Well I hope some of you in the US saw the solar eclipse yesterday. Here in the UK we had our own solar eclipse and instead of it only lasting 3 minutes it lasted the whole day. It was a total eclipse by thick, gloomy and generally foreboding cloud! One would have to say that clouds continues to hover over financial markets at the moment without necessarily unleashing heavy precipitation. There was a lot of chatter in the market yesterday about what Jackson Hole will bring. On balance I would say investors are much more set up for a non-event than they were 1 or 2 months ago. The general feel is that recent events (softer inflation and softer sentiment in markets) will ensure that both the Fed and the ECB will tread carefully. That likely implies that a non-event (or dovish comments) will have limited impact on the market whereas evidence of tighter policy relative to expectations from either could lead to a bigger reaction. As we said yesterday don't forget Mr Draghi's speech at the Lindau symposium in Germany tomorrow. If he is going to  say something market moving this week it might be there rather than stateside.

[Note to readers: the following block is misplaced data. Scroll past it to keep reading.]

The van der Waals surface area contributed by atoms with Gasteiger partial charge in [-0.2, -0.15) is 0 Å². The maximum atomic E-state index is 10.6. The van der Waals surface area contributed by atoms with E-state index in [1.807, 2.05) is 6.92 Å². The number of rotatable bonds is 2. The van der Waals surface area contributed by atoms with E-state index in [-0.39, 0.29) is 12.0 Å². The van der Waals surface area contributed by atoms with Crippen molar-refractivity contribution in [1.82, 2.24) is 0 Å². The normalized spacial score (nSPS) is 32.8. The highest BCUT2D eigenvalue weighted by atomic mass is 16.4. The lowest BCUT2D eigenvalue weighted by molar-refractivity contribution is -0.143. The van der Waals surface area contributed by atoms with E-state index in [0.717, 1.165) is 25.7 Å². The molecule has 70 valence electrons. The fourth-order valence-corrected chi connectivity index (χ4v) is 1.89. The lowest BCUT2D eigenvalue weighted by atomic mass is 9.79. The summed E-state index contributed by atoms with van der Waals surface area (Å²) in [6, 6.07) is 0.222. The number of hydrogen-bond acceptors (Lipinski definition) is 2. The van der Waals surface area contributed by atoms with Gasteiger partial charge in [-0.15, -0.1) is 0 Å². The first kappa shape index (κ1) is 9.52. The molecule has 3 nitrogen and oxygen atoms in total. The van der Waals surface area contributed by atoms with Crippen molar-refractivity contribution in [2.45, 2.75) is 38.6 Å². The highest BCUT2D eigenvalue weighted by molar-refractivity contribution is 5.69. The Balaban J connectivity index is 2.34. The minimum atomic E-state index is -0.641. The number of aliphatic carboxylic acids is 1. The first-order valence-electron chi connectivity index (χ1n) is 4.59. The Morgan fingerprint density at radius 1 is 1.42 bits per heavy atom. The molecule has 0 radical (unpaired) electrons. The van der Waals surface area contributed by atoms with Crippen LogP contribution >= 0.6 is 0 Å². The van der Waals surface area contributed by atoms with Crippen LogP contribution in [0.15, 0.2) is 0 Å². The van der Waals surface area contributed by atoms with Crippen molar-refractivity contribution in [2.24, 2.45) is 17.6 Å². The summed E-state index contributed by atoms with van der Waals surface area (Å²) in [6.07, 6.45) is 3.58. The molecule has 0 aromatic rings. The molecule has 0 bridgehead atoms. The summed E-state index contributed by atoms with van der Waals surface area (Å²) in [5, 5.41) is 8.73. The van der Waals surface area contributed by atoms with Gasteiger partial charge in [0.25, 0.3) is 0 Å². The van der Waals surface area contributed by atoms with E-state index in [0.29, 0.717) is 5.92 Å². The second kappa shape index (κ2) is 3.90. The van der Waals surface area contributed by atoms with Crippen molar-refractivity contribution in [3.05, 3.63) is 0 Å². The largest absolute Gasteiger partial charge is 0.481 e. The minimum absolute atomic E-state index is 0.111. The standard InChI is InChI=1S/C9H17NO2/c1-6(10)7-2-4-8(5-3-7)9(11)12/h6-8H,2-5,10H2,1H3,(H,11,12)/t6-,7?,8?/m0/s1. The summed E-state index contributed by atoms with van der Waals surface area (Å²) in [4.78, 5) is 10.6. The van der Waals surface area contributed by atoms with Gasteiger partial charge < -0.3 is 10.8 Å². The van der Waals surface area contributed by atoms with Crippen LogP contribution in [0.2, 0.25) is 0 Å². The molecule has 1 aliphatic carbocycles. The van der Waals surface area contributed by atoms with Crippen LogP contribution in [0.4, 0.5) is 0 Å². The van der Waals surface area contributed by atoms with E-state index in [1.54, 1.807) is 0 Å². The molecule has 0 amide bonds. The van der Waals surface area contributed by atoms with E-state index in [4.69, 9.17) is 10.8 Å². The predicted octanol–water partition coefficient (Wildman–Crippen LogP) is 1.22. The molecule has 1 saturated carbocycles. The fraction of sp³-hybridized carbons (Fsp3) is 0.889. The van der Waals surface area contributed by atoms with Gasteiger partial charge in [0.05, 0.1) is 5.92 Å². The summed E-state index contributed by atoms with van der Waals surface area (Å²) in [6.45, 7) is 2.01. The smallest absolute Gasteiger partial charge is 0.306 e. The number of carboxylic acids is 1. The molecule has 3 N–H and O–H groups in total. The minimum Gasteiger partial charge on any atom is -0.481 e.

Ahead of these events, US equities were mixed but little changed on light volume yesterday. Both the S&P and the Dow edged up 0.1%, while the Nasdaq dipped 0.05%. Within the S&P, the real estate sector was up +1.07%, but gains were largely offset by losses in other sectors including energy and financials. European markets broadly softened, with the Stoxx 600 down -0.40% alongside the Dax (-0.82%) and the FTSE 100 (-0.07%). Elsewhere, the Vix fell 1.1 points to 13.19.